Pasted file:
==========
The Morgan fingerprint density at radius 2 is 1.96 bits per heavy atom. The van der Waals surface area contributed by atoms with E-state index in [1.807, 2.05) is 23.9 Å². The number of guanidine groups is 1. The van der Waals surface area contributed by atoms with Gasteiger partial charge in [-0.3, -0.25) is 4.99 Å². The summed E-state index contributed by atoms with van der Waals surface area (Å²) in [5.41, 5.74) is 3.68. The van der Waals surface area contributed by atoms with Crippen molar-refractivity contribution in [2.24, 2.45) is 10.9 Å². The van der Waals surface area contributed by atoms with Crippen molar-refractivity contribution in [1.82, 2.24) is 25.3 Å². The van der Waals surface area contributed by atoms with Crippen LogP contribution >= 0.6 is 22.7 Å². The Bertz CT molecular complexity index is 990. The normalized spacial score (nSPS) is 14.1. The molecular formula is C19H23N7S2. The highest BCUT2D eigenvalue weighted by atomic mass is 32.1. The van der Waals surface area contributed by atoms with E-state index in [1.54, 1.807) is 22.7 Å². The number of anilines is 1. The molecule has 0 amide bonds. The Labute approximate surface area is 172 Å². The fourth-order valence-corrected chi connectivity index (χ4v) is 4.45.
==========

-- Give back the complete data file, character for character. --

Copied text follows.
The Morgan fingerprint density at radius 2 is 1.96 bits per heavy atom. The van der Waals surface area contributed by atoms with E-state index in [1.807, 2.05) is 23.9 Å². The number of guanidine groups is 1. The van der Waals surface area contributed by atoms with Gasteiger partial charge in [-0.3, -0.25) is 4.99 Å². The summed E-state index contributed by atoms with van der Waals surface area (Å²) in [5.41, 5.74) is 3.68. The van der Waals surface area contributed by atoms with Crippen molar-refractivity contribution in [2.24, 2.45) is 10.9 Å². The van der Waals surface area contributed by atoms with Crippen molar-refractivity contribution in [1.82, 2.24) is 25.3 Å². The van der Waals surface area contributed by atoms with Crippen LogP contribution >= 0.6 is 22.7 Å². The Bertz CT molecular complexity index is 990. The normalized spacial score (nSPS) is 14.1. The molecular formula is C19H23N7S2. The highest BCUT2D eigenvalue weighted by atomic mass is 32.1. The van der Waals surface area contributed by atoms with E-state index in [1.54, 1.807) is 22.7 Å². The number of anilines is 1. The molecule has 0 amide bonds. The Labute approximate surface area is 172 Å². The fourth-order valence-corrected chi connectivity index (χ4v) is 4.45.